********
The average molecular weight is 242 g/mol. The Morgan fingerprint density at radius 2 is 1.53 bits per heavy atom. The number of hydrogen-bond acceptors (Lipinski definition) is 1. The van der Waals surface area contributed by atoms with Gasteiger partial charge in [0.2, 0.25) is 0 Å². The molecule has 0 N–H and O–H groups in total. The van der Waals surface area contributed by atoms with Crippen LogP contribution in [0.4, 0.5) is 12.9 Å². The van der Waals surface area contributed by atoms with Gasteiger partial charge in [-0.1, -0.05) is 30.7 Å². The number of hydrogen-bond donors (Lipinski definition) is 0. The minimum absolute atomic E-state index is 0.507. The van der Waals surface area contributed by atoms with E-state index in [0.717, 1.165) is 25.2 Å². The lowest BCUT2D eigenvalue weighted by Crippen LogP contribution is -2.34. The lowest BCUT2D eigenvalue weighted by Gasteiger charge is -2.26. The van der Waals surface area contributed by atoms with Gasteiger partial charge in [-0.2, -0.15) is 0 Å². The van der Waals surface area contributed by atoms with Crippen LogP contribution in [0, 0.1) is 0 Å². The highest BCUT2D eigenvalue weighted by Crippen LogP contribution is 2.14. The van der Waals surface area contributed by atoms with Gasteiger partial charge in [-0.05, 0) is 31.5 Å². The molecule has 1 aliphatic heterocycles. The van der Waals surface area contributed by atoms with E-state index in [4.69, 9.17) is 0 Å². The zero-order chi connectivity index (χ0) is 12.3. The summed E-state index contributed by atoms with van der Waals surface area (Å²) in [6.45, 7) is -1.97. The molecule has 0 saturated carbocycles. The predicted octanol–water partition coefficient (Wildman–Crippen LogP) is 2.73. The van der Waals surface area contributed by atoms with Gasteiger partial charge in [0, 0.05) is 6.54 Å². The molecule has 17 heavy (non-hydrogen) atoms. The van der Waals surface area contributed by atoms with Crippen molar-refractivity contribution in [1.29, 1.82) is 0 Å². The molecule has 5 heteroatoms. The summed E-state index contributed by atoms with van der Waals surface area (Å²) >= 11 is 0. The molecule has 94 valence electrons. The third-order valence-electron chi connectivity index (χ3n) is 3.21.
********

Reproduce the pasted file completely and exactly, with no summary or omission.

The average molecular weight is 242 g/mol. The Morgan fingerprint density at radius 2 is 1.53 bits per heavy atom. The number of hydrogen-bond acceptors (Lipinski definition) is 1. The van der Waals surface area contributed by atoms with Gasteiger partial charge in [0.2, 0.25) is 0 Å². The molecule has 0 N–H and O–H groups in total. The van der Waals surface area contributed by atoms with Crippen LogP contribution in [0.4, 0.5) is 12.9 Å². The van der Waals surface area contributed by atoms with Gasteiger partial charge in [-0.1, -0.05) is 30.7 Å². The number of hydrogen-bond donors (Lipinski definition) is 0. The minimum absolute atomic E-state index is 0.507. The van der Waals surface area contributed by atoms with E-state index in [0.717, 1.165) is 25.2 Å². The lowest BCUT2D eigenvalue weighted by Crippen LogP contribution is -2.34. The lowest BCUT2D eigenvalue weighted by Gasteiger charge is -2.26. The van der Waals surface area contributed by atoms with Gasteiger partial charge in [-0.2, -0.15) is 0 Å². The van der Waals surface area contributed by atoms with Crippen LogP contribution in [0, 0.1) is 0 Å². The highest BCUT2D eigenvalue weighted by Crippen LogP contribution is 2.14. The van der Waals surface area contributed by atoms with Gasteiger partial charge in [-0.05, 0) is 31.5 Å². The molecule has 1 aliphatic heterocycles. The van der Waals surface area contributed by atoms with E-state index in [4.69, 9.17) is 0 Å². The zero-order chi connectivity index (χ0) is 12.3. The summed E-state index contributed by atoms with van der Waals surface area (Å²) in [6.45, 7) is -1.97. The molecule has 0 saturated carbocycles. The predicted octanol–water partition coefficient (Wildman–Crippen LogP) is 2.73. The van der Waals surface area contributed by atoms with Gasteiger partial charge in [0, 0.05) is 6.54 Å². The molecule has 17 heavy (non-hydrogen) atoms. The van der Waals surface area contributed by atoms with Crippen molar-refractivity contribution in [1.29, 1.82) is 0 Å². The molecule has 5 heteroatoms. The summed E-state index contributed by atoms with van der Waals surface area (Å²) >= 11 is 0. The molecule has 94 valence electrons. The third-order valence-electron chi connectivity index (χ3n) is 3.21.